ON THE TRAIL OF NEGRO FOLK-SONGS

A Collection Of Negro Traditional & Folk Songs with Sheet Music Lyrics & Commentaries - online book

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6
NEGRO FOLK-SONGS
Yes, the seeker of folk-songs must be up and doing, yet he has a good time. What game is more fascinating than the study of old songs, what adventure more entrancing than to go in search of them? And there is no closed season — though if collectors do not hurry up, the season will be closed forever as far as many precious old songs are concerned. Such an interest adds thrill and suspense to life, sponges up loose time that might otherwise be wasted, brings you in touch with entertaining people of all kinds, and lends an eager responsive­ness to the call of the telephone or the postman. How could you be bored when any ring might mean a cordial stranger offering you a song? — or any letter a tune you had long yearned for? If weary fmanciers but knew the fun there is in this, they would quit their desks to go in search of songs, — or at least they would finance the quest for those who crave to get away,—instead of leaving the whole job to impecunious college folk and struggling artists. Why does n't some far-seeing state vote an appropriation for research as to its own songs, before they are permanently lost? Why does n't some mil­lionaire endow a chair for folk-songs in some university? Even a modest footstool might do to start with. Think of having lively or lovely old songs rise up to call you blessed, and to go on giving pleas­ure to people long after you yourself have — presumably — started singing in other spheres!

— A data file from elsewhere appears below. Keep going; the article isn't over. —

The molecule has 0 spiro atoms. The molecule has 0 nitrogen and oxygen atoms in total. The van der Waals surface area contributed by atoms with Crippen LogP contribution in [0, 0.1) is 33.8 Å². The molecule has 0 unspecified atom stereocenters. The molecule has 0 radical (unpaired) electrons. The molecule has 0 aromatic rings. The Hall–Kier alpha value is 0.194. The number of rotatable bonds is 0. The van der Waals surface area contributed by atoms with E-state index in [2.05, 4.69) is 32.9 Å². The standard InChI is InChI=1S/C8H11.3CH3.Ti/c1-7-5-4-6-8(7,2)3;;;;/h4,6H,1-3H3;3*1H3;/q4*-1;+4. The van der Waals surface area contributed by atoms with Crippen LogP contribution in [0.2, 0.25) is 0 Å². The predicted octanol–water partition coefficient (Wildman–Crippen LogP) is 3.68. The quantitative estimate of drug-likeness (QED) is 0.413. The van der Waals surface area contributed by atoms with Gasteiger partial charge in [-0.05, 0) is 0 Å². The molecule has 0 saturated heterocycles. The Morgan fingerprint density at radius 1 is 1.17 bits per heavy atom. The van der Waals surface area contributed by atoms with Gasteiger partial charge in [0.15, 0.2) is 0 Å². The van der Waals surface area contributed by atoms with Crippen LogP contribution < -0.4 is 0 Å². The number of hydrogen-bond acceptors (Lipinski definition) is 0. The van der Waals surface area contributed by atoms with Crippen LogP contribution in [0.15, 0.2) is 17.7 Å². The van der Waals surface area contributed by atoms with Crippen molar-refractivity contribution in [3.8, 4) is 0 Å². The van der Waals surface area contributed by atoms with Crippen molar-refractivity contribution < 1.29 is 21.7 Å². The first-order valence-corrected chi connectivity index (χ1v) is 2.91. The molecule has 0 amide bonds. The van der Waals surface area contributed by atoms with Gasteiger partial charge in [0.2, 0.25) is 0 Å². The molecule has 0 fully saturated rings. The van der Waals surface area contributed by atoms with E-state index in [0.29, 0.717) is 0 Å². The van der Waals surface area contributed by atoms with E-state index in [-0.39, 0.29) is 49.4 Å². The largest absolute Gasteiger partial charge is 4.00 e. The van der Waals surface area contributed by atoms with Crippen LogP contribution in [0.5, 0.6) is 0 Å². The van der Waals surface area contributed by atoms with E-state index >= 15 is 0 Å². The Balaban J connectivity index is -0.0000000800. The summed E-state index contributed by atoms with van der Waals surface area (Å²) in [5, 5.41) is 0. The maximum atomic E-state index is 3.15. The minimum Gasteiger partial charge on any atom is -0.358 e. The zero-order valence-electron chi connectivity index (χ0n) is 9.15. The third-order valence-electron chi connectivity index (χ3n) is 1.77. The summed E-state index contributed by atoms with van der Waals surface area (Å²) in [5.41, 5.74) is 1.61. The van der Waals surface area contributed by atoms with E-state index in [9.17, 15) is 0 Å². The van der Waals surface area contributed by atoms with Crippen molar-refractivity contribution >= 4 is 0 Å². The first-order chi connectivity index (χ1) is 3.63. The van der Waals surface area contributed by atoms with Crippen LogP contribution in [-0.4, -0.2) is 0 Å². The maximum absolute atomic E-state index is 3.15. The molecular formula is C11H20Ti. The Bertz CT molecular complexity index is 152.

Personally, I have had so much fun collecting Negro songs that I should regard any future deprivation or calamity as merely a matter of evening up. It is not fair for one being to have all the fun and en-joyxnent in life.
I have had this active interest as a collector for about ten years, but in reality I suppose I began in my cradle. Both of my grand­fathers owned large plantations with many slaves, my Grandfather Scarborough in Louisiana and Grandfather Ellison in East Texas, and so my parents grew up amid a wealth of Negro folk-lore and song, which they passed on to us children. And most of my own life has been spent in the South, where I have had opportunity to know colored people as a race and as individuals. How many memories of my childhood and youth are associated with loved black faces 1 How I enjoyed the songs the Negroes sang, even though I was ignorant of their value! If only as I listened I had but learned them accurately, or had begun long ago consciously to collect them and record them, I should be fortunate now. If I might go back to that time and say,
Quick thy tablets, memory!